On-Leave Marine Allegedly Involved In Brawl That Killed Boston College Athlete

Sophomore Dan Hollis's organs have already helped save three other lives, his mother wrote online.

By M.L. Nestel

A Marine on leave may have been involved in an off-campus fight that caused the death of Emerson College sophomore Daniel Hollis, who succumbed to a brain injury five days later, the U.S. Marine Corps confirmed on Tuesday.

“We are deeply saddened to learn that an off-base incident allegedly involving one of our Marines has led to the passing of a man in the Boston community,’’ read a USMC released statement sent to Oxygen.com.

The statement didn’t identify the Marine, but indicated that the incident went on during the marine's approved leave time "in the early hours of Sept. 28."

Hollis was fatally injured at around 1:30 a.m. on Sept. 28, Boston.com reported.

The young man, who played goalie for Emerson’s lacrosse team, was with friends leaving a party near Park Vale Road in the Boston’s Allston neighborhood at around 1:30 a.m., when they encountered a group who squared off with them over some kind of dispute, according to Boston.com

Sometime during the brawl, Hollis was struck and hit his head hard on the pavement. 
 
Responding officers found Hollis “unconscious and suffering from a head injury,” the Boston Police Department wrote in a release. Hollis was taken to a local hospital where he was diagnosed with a blood clot.

Hollis had sustained irreparable brain damage from the fight, according to his family.

Daniel Hollis Cb

After undergoing multiple surgeries, Hollis was unable to recover from the life-threatening injuries.

The Corps expressed sympathies in its statement Tuesday.

“This is a tragic event, and is being treated with great care and solemnity on the part of the command,” it read.

A Boston Police Department spokesman confirmed to Oxygen.com on Monday evening that so far, there have been no arrests in the death — which is being investigated as a homicide — but the case remains "active and open."

"We stand in full support of the Boston Police Department as they continue their investigation into this matter,” Hollis's mom, Jennifer Kelly, wrote in an Oct. 4 post on a crowdfunding support website. “We are confident they will find the individuals responsible for this tragic act of violence and bring them to justice.”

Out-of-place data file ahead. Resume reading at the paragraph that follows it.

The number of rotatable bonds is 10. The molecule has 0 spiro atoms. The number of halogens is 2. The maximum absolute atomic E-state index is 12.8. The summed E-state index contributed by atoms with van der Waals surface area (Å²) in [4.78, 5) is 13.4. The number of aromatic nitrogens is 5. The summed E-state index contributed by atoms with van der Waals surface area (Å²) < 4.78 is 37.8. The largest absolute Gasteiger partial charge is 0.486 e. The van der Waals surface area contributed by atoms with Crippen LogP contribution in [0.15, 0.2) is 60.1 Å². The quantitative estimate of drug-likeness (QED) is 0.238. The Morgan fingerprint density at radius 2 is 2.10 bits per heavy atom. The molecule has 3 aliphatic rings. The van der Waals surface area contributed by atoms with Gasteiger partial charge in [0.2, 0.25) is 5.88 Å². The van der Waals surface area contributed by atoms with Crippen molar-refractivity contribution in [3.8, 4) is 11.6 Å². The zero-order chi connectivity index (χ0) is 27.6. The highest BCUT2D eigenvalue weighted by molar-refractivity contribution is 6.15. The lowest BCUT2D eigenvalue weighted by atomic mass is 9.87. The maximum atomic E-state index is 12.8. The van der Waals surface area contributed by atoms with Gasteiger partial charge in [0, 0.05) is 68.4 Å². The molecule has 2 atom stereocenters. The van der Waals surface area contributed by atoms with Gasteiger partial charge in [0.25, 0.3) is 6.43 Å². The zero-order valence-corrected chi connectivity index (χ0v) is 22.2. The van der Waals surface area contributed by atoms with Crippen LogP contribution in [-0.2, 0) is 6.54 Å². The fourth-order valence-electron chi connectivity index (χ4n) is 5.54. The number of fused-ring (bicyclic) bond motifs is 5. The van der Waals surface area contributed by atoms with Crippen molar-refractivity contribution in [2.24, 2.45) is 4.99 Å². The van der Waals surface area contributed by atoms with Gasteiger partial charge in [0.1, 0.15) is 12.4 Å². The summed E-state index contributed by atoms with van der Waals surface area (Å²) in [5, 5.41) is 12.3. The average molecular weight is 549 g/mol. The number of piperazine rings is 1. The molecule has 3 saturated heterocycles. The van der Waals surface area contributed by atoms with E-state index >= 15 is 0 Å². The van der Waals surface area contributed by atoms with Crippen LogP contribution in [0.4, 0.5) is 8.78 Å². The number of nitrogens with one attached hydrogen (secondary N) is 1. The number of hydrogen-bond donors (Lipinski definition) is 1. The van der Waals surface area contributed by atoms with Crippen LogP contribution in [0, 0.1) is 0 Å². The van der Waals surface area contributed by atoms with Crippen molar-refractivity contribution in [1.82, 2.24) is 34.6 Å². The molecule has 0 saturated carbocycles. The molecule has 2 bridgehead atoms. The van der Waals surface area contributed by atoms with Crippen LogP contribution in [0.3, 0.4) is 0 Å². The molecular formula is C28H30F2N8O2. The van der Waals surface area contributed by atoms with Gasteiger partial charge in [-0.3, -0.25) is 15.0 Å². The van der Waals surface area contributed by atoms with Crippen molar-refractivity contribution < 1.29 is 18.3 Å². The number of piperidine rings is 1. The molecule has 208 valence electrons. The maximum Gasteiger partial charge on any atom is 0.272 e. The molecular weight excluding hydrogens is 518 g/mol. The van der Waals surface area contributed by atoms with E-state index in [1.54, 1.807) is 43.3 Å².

Hollis’s death has already established a legacy.

Because he was an organ donor, he's posthumously helped to save three lives — and could potentially aid more, according to his mother's updates online.

"As we mourn his loss, we take solace in the fact that Dan’s choice to be an organ donor saved the lives of three people on Thursday," Kelly wrote.

In a post from the day before, Kelly indicated that surgeons managed to salvage her son's heart valves — "and those will be able to be donated at a later date."

All of the donations, Kelly said, pay "respects to the memory of Hollis."

"We pray for a speedy recovery and long, prosperous life for the recipients and their families. May they use his gift to make the world a better place," she wrote.  

There also has been outpouring of anguish shared throughout Boston after learning of Hollis's death.

Emerson College President Lee Pelton noted that the 6-foot, 4-inch goalie held a state record for "most lacrosse saves in a season," and vowed that he would never be forgotten by the athletic and academic community, in an emailed letter to students and faculty. Pelton will be "deeply missed by the many Emersonians who came to know and love him," Pelton wrote.

Hollis, who was also majoring in marketing, lived for the "camaraderie of the team" and "enjoying experiences with others," according to the young athlete's obituary

Christie Sether, who identified herself as Hollis’s girlfriend, poured her heart out in an Instagram post about losing who she considered to be her “first love.”

“You were strong, brave, selfless, handsome, caring, kind, loving and so funny it was annoying," Sether wrote. "But I would give anything to laugh with you again right now. I don’t know how to live in a world without you in it, and I’ve always prayed that I would never have to, but I do know I will figure it out, and you would want me to be strong.”

Hollis is survived by his parents, Jason Hollis and Jennifer Kelly, as well as his sister, Kathryn Kelly, and other relatives. A funeral service is scheduled for Oct. 13, according to the obituary.

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